When looking at a long history of log data, you don’t go into continuous millisecond detail. You quantize your data in time. The most basic ways to do this is with functions such as min, max, average, sum, and count. Many people who aggregate data like to use percentiles as well. The advantage of percentiles is that they can express your data in an unambiguous language. An example of a sentence without a percentile is “The maximum time to load a request was 4,300 milliseconds.” This sentence is precise but does not help to determine how far outside the bounds of normal operation it falls. However, saying that “p99 is less than 2,000 milliseconds” indicates that no more than 1% of customer requests take longer than two seconds to load.
The downside of percentiles is that they make it difficult to combine data into something meaningful. Although values around the 50th percentile tend to be stable, higher percentiles will vary a lot and have a long-tailed distribution of possible values. Another problem is that it is easy to aggregate the simple analyses of several datasets. You can calculate the minimum of two datasets by looking only at the minima of both. However, you can’t as simply use the methods with percentiles. It is mathematically impossible to combine the p95 of dataset X and the p95 of dataset Y. This means that it is difficult to say something meaningful about a combination of multiple datasets without further work.
Important time-series concepts
A basic monitoring aspect for time series is time-shifted comparisons. This is particularly important if you want to compare the write latency of one cluster to the write latency of the same host the day before. This can also be combined with windowing data, known as “grouping over time”. More information can be found in Tyler Akidau’s QCon San Francisco 2016 talk, where he discussed this concept in the context of Apache Beam.
Handling missing data is also important. Before you can apply any machine learning, you have to know how you want to handle missing values. Putting constant values, like zeros or infinities, in place of missing values probably leads to unexpected results. However, not putting anything there will likely yield runtime exceptions later in the loop. This can be prevented by using the pandas Python data-analysis library, a Swiss army knife for data manipulation. You can use the fillna()method, which has some sane and sensible default values. Note that there are a lot of interesting ways to fill gaps in your data, and a lot of research and methods you can use. Some fields call it “predicting” missing data, other fields call it “imputation”, “inference”, or “sampling”. You could forward-fill points, back-fill them, or interpolate them.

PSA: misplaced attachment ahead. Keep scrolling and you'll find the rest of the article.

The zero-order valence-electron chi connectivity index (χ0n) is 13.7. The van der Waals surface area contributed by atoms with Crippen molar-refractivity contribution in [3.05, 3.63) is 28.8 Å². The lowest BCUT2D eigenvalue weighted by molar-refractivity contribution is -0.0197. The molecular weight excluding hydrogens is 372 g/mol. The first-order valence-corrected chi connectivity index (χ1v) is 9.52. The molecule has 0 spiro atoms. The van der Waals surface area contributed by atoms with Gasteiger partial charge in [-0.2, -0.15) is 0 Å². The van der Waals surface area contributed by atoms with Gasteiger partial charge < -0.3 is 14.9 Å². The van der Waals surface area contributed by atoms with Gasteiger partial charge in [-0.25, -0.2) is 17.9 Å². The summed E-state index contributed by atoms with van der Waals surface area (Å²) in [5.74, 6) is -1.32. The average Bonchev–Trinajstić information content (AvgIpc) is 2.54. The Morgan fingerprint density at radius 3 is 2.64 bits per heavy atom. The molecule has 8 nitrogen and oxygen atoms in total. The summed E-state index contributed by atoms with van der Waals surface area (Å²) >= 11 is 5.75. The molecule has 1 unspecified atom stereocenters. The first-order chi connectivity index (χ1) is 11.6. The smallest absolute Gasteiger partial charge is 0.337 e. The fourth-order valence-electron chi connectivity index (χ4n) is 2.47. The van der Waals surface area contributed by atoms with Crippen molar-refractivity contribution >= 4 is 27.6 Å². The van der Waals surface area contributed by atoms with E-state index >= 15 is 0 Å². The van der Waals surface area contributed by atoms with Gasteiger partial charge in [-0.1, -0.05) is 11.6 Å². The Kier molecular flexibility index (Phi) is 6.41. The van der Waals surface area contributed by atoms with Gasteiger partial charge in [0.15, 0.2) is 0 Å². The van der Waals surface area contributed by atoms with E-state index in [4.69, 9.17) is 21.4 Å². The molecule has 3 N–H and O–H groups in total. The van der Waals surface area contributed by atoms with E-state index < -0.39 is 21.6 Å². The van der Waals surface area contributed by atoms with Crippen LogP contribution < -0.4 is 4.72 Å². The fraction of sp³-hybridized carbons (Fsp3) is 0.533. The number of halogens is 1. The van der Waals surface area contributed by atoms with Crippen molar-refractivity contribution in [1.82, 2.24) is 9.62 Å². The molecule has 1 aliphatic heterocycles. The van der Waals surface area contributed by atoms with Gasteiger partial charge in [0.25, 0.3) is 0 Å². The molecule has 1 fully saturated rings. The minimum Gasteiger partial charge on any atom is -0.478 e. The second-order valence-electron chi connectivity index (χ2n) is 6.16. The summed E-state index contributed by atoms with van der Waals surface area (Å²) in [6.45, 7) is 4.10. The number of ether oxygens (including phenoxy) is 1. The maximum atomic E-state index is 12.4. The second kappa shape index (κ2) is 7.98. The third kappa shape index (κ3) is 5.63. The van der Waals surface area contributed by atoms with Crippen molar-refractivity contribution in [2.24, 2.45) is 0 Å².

Acting on the data
A simple thing to think about when setting up a logging system is fixed-threshold alerting. The goal of alerts is to wake somebody when your website goes down or another unexpected event occurs. Many people start the development of alerts by hiring a domain expert who can set sensible thresholds for various aspects of your system. For example, you could set an alert to fire as soon as 5% of the requests take longer than two seconds, at which point it notifies the engineer who is on call at that moment.
However, human experts don’t scale well. You might want to automatically compare the behaviour of machines to that of other machines, especially when you have many machines outputting many time series. You can’t analyse and compare all these time series yourself, and a large number of machines could prevent you from comparing time series among them. This is the point at which you could try to apply machine learning.
Predictive models and outliers
One approach is outlier detection by using predictive modelling. By predicting what your machines’ normal behaviour is, you can also detect when your machines act outside the predicted output. However, you do need to take a lot into account before you are able to do this. There are four key questions you have to ask:
- Is the behaviour actually regular?
- How can you model the behaviour?
- How do you define a major deviation from your expectation?
- Is it actually valuable to detect surprises and deviations from your expectation?